A reviewer himself, he defends the negative aspect of reviews. But I admit, it's hard for me. Almost daily I read about an author's hurtful experience with a review of his or her book. And I wonder, does the reviewer who calls a book "Dumb!" or gives it an "F" really have that kind of authority? Does she speak for everyone's taste? I don’t think so. It's just an opinion. Hopefully it's an informed and some sort of an expert opinion, but it doesn't necessarily speak for me. Nor does it always speak for the masses. Author-reviewers who panned the Twilight series didn't speak for all the readers who put it on a best-seller list. Ditto for the author-reviewers who dismissed The Hunger Games series. Opinions vary, even with agents and editors. What writer hasn't read about editors – arguably experts of a sort – who rejected books that went on to acclaim and even classics status, such as Gone with Wind, A Wrinkle in Time and the Lord of the Rings trilogy, as well as the Harry Potter books. So though standards of quality are important, opinions vary. I'm glad there is room for all kinds of writing or we might have missed, or miss in the future, some lovely books.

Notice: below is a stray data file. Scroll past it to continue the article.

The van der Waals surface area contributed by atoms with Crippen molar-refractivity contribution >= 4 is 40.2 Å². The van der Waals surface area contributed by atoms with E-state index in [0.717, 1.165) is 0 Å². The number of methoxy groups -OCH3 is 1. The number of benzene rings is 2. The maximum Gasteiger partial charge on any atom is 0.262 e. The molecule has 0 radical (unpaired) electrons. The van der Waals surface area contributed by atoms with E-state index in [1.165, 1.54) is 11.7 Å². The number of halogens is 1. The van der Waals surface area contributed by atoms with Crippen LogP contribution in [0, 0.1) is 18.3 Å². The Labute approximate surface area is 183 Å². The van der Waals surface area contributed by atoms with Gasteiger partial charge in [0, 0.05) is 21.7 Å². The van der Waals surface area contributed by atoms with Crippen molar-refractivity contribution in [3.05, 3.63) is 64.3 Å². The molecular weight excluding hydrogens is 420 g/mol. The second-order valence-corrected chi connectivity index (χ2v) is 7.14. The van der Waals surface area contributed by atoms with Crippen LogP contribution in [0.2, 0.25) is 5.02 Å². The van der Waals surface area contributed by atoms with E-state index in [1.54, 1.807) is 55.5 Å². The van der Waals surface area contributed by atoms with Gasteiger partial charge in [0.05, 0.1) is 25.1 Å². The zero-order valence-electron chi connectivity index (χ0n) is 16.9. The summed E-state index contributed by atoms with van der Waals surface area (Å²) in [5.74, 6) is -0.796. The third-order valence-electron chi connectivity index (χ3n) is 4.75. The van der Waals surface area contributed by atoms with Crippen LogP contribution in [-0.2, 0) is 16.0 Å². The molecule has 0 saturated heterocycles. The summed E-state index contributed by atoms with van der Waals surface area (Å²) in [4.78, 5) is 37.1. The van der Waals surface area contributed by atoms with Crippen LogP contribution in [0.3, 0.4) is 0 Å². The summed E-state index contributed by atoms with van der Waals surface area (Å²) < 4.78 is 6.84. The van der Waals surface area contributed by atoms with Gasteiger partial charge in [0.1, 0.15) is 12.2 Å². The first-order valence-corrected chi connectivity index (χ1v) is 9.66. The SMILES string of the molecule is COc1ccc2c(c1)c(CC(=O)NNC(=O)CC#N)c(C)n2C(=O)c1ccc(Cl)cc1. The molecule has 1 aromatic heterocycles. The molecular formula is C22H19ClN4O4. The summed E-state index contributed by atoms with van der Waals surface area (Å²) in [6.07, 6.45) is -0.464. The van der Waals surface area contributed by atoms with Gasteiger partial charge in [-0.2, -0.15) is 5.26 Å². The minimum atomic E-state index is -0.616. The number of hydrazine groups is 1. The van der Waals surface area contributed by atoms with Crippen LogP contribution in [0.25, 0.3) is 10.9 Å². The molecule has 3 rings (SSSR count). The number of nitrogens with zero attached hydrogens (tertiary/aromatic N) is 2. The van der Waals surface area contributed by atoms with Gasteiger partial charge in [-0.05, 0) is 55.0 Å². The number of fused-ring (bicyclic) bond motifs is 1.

On the other hand, the present discussion about Amazon deleting certain reviews points out a possible weakness in the practice of authors reviewing authors. Silly to think authors shouldn't review other authors when they're read the book, but the review can lose value when it's always plus, plus, plus. There needs to be balance.

A Neutral Eye